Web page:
Start with what self-employed semi-skilled labor attracts in your area. Look at what buildups are fetching on Ebay. Look at what the 'pros' are producing in hobby magazines and online forums.
Ask yourself, 'Would I gladly pay their price and be delighted with the product?' Consider your 'star power' or noteworthy achievements. Assess your own skills and credibilty against these factors. If you honestly believe you're viable, set your hourly rate accordingly.

When does a hobby become a job? If you're just doing the odd project for your friends, you're the judge of what your time is worth and what to charge them, if anything.
If time isn't a factor, I'd do the job gratis for a friend, or for someone I respect. For me, surprising an aviator, veteran, outgoing skipper or Gold Star family member with a professionally finished, customized display has its own rewards, not the least of which is the challenge to do your very best. By doing so, you honor their achievements. You leave a legacy. And you improve your skills.

If your friend is willing to front the materials and partly subsidize the enjoyment you get from the project with a gratuity, does it matter whose shelf it ends up on?
Scott G. Welch
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OSWELCH wrote:

I know what skilled labor of that degree runs around here so I give them a choice $XXXX flat fee or $22.50/hr with an estimate of hours, they always go for the flat fee.

It becomes a job when someone else approaches you to build for them. You're responsible for doing it right and on time, screw it up and you have to replace the parts at your expense. That sounds like a job to me.

In that case *you* opted to build a gift for someone, not the same as someone hiring you to build something. Different animals.

It matters if it interferes with other projects and time for them.
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Ron,
If time is money, how does that flat fee work out for you? I mean, after covering your overheads and expenses, are you really making more than that chap at Krusty Burger?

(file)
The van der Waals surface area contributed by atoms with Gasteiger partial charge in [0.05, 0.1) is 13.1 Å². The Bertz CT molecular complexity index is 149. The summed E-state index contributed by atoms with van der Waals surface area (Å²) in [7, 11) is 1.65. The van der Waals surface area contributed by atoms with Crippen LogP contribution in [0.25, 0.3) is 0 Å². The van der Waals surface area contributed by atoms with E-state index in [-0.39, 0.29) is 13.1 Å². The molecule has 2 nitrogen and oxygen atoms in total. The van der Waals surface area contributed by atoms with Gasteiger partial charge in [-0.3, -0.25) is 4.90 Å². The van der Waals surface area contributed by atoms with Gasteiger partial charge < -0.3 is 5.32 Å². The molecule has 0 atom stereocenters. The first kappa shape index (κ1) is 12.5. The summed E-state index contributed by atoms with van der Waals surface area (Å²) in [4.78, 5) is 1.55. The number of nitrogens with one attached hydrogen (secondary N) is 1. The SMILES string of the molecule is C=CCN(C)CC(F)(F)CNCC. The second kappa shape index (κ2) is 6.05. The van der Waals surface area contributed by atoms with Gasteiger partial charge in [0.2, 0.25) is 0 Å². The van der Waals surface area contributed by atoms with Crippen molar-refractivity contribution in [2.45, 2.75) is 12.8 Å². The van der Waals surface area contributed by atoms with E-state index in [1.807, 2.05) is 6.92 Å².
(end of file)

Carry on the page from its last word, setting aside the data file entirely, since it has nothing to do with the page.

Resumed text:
"If you're just doing the odd project for your friends, you're the judge of what your time is worth and what to charge them, if anything."
A casual project like the original poster described can certainly become a job if he chooses to make it so. Depends on your point of view. Mine would be that the odd casual build for a buddy does not a professional builder make.
>In that case *you* opted to build a gift for someone, not the same as

Only in that you don't accept a fee for the service you provide. I'll do at least one pro bono project per year. Whether modeling or day job stuff, it's done to the same standard as a billable time project, if not a bit better.

"If you're just doing the odd project for your friends, you're the judge of what your time is worth and what to charge them, if anything."
Scott G. Welch
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snipped-for-privacy@aol.com (OSWELCH) wrote:

Youcan point to the wooden aircraft display models available on the open market, and also the big die cast Franklin Mint-type cars and such. None of them go for less than $120 or so, and you will be supplying customization and better detail.